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Novell anointed a marketing powerhouse by open source media outlet

Feb 24, 20043 mins
Enterprise Applications

* Novell's 'marketing prowess' recognized

If you had to rank Novell’s marketing prowess, where would it be? Closer to number 1, 10, 100, 1000, or so far back the number wouldn’t fit on this page? Most of us would put the Waltham networking company well down the list, but as proof that “context is everything” (that’s the writer’s version of the real estate agent’s maxim “location, location, location!”), NewsForge editor Lee Schlesinger has anointed Jack Messman and company as a marketing powerhouse.

In an article published earlier this month (see link below), Schlesinger speculates about the potential of the two major Linux distributions, Red Hat and SuSE to dominate the enterprise space. Currently Red Hat is far and away the No. 1 seller. It’s not because Red Hat is technically superior, according to Schlesinger, but because the company has done a better job of marketing. No more, though, he opines. “If good marketing is the answer, Red Hat’s days at the top are numbered; with Novell behind it, SuSE is going to kick Red Hat’s crown.”  Evidently, Linux marketing is so inept that even Novell can come in and dominate. That should be interesting to watch.

Marketing against other Linux distributions is one thing (choose your cliché: “big fish in a little pond,” “in the kingdom of the blind, the one-eyed man is king,” etc.), marketing against vendors of other operating systems is quite another. Novell’s PR people need to step up and muzzle Messman if there’s to be any hope of competing against entrenched operating systems such as Solaris or Windows.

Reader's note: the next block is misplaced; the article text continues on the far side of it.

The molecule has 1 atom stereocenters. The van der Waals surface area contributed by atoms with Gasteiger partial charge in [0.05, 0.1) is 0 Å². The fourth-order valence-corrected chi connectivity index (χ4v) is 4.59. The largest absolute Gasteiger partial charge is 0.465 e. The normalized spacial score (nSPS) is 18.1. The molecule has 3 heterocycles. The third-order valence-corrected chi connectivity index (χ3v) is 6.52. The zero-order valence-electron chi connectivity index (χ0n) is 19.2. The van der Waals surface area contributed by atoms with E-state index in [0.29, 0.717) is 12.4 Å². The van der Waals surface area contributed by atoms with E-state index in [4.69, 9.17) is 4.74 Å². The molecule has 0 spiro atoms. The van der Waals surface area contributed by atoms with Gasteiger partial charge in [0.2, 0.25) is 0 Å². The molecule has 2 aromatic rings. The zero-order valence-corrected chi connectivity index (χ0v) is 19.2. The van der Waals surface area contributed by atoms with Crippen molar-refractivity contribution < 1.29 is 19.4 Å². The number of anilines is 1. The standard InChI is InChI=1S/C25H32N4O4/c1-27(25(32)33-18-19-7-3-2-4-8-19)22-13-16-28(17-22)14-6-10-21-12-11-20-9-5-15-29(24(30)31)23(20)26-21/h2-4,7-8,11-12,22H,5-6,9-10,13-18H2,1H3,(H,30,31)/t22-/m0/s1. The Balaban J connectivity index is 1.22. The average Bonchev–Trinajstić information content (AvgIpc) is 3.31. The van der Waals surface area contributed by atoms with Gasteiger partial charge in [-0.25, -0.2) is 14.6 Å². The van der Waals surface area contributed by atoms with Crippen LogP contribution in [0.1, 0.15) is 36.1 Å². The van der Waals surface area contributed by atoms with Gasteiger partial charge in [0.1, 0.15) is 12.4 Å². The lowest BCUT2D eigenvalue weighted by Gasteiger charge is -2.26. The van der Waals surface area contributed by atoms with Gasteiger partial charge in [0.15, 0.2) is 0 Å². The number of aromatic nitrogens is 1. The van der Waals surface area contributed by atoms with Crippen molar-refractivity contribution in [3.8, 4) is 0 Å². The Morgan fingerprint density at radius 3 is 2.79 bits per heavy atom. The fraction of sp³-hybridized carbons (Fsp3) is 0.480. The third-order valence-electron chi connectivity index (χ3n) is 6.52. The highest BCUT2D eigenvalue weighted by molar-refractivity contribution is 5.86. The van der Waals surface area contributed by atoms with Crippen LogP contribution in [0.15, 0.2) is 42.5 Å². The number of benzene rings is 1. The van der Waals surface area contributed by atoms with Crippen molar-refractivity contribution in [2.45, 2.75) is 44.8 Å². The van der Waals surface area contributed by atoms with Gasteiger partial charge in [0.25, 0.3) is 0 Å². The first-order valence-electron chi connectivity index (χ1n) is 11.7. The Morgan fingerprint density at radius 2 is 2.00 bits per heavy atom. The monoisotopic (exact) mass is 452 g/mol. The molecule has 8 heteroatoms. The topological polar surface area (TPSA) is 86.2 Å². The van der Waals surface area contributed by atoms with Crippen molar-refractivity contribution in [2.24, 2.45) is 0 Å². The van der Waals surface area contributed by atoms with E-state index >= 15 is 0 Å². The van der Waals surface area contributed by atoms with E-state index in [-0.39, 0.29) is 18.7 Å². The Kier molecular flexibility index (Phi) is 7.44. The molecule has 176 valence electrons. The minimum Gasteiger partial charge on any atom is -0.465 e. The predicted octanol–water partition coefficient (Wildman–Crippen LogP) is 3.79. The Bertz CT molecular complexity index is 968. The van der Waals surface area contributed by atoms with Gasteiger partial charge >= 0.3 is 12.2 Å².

You may remember that last year, in an interview with “Computerworld” (link below), Messman called Linux “an immature operating system.” At the recent LinuxWorld conference, Messman was quoted by CNN (link below) as saying, “Linux desktops need a little more work to be consistent, I don’t know how much of that will come about this year.” If PR can’t keep Jack locked up, then perhaps a mandatory session of “Marketing 101” is in order. While what he says may be true, it’s not designed to give those holding the enterprise purse strings a warm and fuzzy feeling.

Will Novell be the 800-pound gorilla of Linux Marketing that Schlesinger predicts? Or will it continue to be the marketing-challenged company that we, nevertheless, have come to love (just as we love our family, no matter how embarrassing they become). Pay attention at BrainShare this year, you’ll probably get a decent preview of the marketing campaign to come.